DETECTIVE COMICS is a detective book again! It's not something people should be excited about, but too many times, this series (new 52 and pre-flashpoint) tends to fall into the world of "just another Batbook." Luckily, Francis Manapul and Brian Buccellato are really taking the time to craft a mystery that Batman has to solve, and most of the issue, he doesn't even need to be in the Batman suit to work his crime solving magic. It's nice to see Batman using his brains more than his fists to get information, especially in cases where he has to go undercover.
What makes this work so well as a detective book is that the reader is right there with Batman. We don't have any other information that Batman doesn't have and we learn what he learns. The character doesn't keep secrets from the reader, so it makes the mystery that much more enjoyable and frankly, it works so dang well, especially when his alter-ego, Bruce Wayne, has to deal with Harvey Bullock trying to pin him with a murder he didn't commit.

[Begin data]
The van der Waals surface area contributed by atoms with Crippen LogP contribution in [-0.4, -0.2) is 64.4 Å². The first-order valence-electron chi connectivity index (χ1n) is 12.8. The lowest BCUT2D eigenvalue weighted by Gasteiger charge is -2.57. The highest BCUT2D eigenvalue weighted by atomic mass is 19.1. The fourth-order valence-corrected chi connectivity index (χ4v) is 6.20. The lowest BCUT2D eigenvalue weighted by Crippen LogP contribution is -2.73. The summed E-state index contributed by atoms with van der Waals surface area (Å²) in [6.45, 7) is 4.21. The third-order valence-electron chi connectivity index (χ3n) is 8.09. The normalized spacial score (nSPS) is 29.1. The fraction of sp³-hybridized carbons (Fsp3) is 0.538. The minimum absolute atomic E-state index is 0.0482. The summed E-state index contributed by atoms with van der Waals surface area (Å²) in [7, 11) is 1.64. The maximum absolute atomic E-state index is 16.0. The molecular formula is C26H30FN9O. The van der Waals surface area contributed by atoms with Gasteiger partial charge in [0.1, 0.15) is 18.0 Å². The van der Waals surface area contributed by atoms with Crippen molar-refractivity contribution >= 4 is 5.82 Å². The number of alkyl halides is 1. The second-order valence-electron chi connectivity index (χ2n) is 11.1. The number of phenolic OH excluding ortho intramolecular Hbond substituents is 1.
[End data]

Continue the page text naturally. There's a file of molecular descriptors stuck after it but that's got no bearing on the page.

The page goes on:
This issue, the reader is introduced to Sumo, who is a pretty big scumbag. When the solicits came out, I was extremely skeptical of this character because the idea of Batman fighting a sumo wrestler seemed dumb. It really works here because Sumo is a "business man" more than some gimmick. He's not a good guy by any means and aside from being a successful crime boss, he can actually put up a good fight.
Francis Manapul does some phenomenal art on this issue. The book has a great sense of flow and cohesiveness to it all. Impactful scenes tend to have a different perspective, many times the reader sees the scene at a weird angle to give the scene a bit more depth and really hit the action home.
The only complaint about the issue comes from a single page, during the Batman/Sumo fight. The page contains 14 panels, with two rows of four small panels at the top. It's hard to see what's going on within the panels and not just because they're small. It's hard to fit a good amount of detail and the orange lighting, which works in the rest of the panels, makes everything a bit tougher to read.
DETECTIVE COMICS #31 is smart, fun, and very open to new readership, even though it's two issues into this story. Brian Buccellato and Francis Manapul are truly crafting their own version of Batman in an exciting way which doesn't alienate its readers. The art is beautiful here and the colors are brilliant. It gives readers a great feel for the world of Gotham. Jump on this book if you've been missing the "detective" part of DETECTIVE COMICS. I highly recommend this issue.